# How do I solve this quadratic equation in terms of t?

I'm having trouble with this equation. I thought it would be easy to solve using the quadratic formula, but I have no idea how to start. This is not homework, but I would like to know how to solve this in terms of $t$. Both sides are pretty much the same since it has to do with two points $(a,b)$ and $(c,d)$ which are equidistant to the point $(t,\sqrt{1-t^2})$, but this information is not relevant to the problem. How do I isolate $t$ in this situation:

$a^2-2b\cdot \sqrt{1-t^2}+b^2+2ct=c^2-2d\cdot \sqrt{1-t^2}+d^2+2at$

• Put the square root terms on one side, everything else on the other, and square. – Chappers Jul 25 '17 at 16:29
• @Chappers That would involve a lot of distributing wouldn't it? If that is the best way to solve it then I guess I'm up for the work. – name Jul 25 '17 at 16:31
• It's probably the only way, without reparametrising using $t=\sin{\theta}$ or something. – Chappers Jul 25 '17 at 16:39
• what do we know about the variables $$a,b,c,d$$? – Dr. Sonnhard Graubner Jul 25 '17 at 16:43
• @Dr.SonnhardGraubner Only that the points $(a,b)$ and $(c,d)$ lie on the same circle that the point $(t, \sqrt{1-t^2})$ lies on. Essentially we know nothing about them, since the equation is for a generalization. – name Jul 25 '17 at 16:47

## 2 Answers

HINT: your equation can be written in the form $$a^2+b^2-c^2-d^2+(2c-2a)t=\sqrt{1-t^2}(2b-2c)$$ we denote by $$A=a^2+b^2-c^2-d^2$$ $$B=(2c-2a)$$ $$C=2b-2d$$ then we have $$A+Bt=\sqrt{1-t^2}C$$ after squaring we get $$t^2(B^2+C^2)-2ABt+A^2-C^2=0$$ can you solve this?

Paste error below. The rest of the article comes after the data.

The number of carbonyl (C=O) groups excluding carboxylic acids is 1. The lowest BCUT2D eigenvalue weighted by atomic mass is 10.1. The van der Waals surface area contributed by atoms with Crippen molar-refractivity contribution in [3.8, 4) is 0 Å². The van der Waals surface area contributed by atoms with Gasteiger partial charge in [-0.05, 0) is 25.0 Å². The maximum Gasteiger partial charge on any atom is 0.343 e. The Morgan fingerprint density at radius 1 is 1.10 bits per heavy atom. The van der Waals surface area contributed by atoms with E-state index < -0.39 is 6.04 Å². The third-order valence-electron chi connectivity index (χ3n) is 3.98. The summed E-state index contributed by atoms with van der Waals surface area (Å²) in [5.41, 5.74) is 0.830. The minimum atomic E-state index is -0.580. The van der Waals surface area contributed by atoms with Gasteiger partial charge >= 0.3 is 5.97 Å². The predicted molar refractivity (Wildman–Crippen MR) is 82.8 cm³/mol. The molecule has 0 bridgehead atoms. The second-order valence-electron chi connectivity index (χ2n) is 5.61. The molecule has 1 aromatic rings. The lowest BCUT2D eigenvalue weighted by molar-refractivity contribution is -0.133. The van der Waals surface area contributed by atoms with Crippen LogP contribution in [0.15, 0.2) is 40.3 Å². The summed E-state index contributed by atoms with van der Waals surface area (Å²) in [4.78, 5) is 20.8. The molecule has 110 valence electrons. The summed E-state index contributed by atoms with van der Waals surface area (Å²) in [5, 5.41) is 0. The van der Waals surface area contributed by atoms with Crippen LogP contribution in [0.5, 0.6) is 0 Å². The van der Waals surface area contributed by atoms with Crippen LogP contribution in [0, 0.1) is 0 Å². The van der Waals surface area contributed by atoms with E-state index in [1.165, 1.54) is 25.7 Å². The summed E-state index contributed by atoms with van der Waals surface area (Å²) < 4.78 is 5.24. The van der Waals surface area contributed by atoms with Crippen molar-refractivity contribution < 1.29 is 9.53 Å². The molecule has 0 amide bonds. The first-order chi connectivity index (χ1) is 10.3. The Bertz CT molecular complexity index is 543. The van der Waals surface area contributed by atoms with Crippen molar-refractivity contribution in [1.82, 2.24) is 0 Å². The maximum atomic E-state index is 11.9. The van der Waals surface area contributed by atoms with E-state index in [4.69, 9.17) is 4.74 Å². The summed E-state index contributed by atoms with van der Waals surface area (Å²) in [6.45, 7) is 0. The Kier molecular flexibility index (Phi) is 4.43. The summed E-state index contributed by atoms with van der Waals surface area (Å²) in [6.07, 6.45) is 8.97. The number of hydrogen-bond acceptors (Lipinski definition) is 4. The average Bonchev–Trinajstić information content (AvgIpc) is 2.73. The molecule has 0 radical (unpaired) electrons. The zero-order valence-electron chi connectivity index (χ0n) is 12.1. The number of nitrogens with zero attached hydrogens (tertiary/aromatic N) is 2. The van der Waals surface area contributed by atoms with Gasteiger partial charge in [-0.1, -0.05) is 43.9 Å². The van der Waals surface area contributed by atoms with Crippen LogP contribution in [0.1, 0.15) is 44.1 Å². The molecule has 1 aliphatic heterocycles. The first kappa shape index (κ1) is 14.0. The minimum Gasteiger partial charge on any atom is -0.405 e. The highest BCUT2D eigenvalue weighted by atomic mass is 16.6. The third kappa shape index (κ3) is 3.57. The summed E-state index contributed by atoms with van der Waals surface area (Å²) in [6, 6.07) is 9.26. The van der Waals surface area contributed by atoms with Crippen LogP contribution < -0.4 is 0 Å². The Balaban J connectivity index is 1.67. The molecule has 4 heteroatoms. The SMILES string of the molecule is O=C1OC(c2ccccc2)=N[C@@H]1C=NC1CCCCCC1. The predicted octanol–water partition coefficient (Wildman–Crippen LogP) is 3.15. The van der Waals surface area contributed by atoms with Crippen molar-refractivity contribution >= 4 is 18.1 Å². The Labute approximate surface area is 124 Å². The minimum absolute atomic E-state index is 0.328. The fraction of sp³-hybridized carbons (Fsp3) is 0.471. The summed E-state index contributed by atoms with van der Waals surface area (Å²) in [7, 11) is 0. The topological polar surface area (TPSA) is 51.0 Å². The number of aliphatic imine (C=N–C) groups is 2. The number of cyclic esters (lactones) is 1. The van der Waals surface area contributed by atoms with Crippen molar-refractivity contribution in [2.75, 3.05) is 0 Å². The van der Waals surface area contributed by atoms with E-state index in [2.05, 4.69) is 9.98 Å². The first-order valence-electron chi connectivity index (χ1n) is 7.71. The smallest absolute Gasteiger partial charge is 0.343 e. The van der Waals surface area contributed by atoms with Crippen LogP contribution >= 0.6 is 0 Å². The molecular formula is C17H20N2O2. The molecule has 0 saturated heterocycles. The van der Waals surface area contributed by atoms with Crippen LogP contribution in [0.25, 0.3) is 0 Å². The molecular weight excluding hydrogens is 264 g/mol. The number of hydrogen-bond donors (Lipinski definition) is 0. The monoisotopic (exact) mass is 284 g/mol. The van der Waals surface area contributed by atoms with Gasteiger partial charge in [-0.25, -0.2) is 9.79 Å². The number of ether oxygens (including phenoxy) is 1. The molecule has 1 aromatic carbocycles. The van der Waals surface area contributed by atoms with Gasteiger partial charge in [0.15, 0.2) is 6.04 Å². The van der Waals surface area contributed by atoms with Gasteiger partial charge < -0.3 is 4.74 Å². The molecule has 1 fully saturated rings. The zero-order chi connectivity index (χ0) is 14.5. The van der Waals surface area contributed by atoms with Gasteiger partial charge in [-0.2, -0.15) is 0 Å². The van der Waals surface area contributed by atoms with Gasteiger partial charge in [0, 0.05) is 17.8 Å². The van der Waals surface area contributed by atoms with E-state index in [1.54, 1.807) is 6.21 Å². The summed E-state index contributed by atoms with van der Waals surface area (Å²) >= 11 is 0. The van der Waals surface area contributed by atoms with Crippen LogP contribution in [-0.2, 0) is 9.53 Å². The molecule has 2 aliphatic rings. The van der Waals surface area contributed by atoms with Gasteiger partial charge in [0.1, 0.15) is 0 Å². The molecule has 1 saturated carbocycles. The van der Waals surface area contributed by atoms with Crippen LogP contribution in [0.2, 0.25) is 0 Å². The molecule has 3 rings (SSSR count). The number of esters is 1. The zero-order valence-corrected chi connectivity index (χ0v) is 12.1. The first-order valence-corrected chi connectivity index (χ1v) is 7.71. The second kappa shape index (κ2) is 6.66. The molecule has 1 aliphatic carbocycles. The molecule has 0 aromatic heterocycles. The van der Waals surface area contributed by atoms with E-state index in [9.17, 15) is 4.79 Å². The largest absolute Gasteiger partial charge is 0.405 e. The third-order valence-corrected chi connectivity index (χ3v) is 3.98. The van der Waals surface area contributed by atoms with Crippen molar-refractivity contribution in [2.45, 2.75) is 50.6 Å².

• Wow! Your use of extra variables really help. That is way easier, thank you. I think the quadratic formula can be used directly now. – name Jul 25 '17 at 16:53
• or should i post the solution for you? – Dr. Sonnhard Graubner Jul 25 '17 at 16:56
• I solved it thank you. For the test points $(1, 0)$ and $(0, 1)$ as $(a,b)$ and $(c,d)$ respectively I found that $t=0.7071...$ as expected. – name Jul 25 '17 at 17:02
• so is all ok? that is fine – Dr. Sonnhard Graubner Jul 25 '17 at 17:02

The solution of your problem are the points of the unit circle $u$ that are equidistant to the points $P (a,b)$ and $Q (c,d)$. These can be found by intersecting $u$ with the line segment bisector of the segment $\overline {PQ}$.

• I didn't think about it that way. That's even easier. – name Jul 25 '17 at 21:32
• So technically, you could continuously bisect more and more angles on the circle until you get closer to a desired angle, and then be able to find the sine, cosine, and tangent of that angle (based on the point on the circle). Is this an actual feasible way to calculate trig values? And does this method actually have a name? – name Jul 25 '17 at 21:42